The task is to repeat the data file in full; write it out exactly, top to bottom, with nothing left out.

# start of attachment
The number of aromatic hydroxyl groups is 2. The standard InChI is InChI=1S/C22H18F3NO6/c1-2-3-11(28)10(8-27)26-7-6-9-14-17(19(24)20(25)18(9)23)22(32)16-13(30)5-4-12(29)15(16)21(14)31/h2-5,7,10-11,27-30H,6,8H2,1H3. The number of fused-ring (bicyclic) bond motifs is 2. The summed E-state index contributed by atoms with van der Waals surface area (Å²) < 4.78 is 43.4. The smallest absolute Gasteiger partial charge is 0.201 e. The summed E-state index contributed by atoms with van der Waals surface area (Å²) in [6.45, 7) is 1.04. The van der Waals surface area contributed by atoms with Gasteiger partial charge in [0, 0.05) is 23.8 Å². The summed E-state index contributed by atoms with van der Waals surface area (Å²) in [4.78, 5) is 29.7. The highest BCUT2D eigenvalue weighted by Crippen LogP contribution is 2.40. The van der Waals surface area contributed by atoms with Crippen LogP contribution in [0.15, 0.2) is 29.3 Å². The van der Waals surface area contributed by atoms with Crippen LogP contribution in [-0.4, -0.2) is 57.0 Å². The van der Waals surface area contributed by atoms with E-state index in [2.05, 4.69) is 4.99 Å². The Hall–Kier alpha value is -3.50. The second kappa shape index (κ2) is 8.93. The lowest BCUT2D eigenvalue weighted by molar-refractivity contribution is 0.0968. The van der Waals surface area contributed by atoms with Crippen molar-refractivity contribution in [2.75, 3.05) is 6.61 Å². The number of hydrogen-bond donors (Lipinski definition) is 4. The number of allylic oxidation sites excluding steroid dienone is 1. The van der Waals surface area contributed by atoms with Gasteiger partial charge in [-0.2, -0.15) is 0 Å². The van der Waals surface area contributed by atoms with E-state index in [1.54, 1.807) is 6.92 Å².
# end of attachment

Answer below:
The number of aromatic hydroxyl groups is 2. The standard InChI is InChI=1S/C22H18F3NO6/c1-2-3-11(28)10(8-27)26-7-6-9-14-17(19(24)20(25)18(9)23)22(32)16-13(30)5-4-12(29)15(16)21(14)31/h2-5,7,10-11,27-30H,6,8H2,1H3. The number of fused-ring (bicyclic) bond motifs is 2. The summed E-state index contributed by atoms with van der Waals surface area (Å²) < 4.78 is 43.4. The smallest absolute Gasteiger partial charge is 0.201 e. The summed E-state index contributed by atoms with van der Waals surface area (Å²) in [6.45, 7) is 1.04. The van der Waals surface area contributed by atoms with Gasteiger partial charge in [0, 0.05) is 23.8 Å². The summed E-state index contributed by atoms with van der Waals surface area (Å²) in [4.78, 5) is 29.7. The highest BCUT2D eigenvalue weighted by Crippen LogP contribution is 2.40. The van der Waals surface area contributed by atoms with Crippen LogP contribution in [0.15, 0.2) is 29.3 Å². The van der Waals surface area contributed by atoms with Crippen LogP contribution in [-0.4, -0.2) is 57.0 Å². The van der Waals surface area contributed by atoms with E-state index in [2.05, 4.69) is 4.99 Å². The Hall–Kier alpha value is -3.50. The second kappa shape index (κ2) is 8.93. The lowest BCUT2D eigenvalue weighted by molar-refractivity contribution is 0.0968. The van der Waals surface area contributed by atoms with Crippen molar-refractivity contribution in [2.75, 3.05) is 6.61 Å². The number of hydrogen-bond donors (Lipinski definition) is 4. The number of allylic oxidation sites excluding steroid dienone is 1. The van der Waals surface area contributed by atoms with Gasteiger partial charge in [-0.2, -0.15) is 0 Å². The van der Waals surface area contributed by atoms with E-state index in [1.54, 1.807) is 6.92 Å².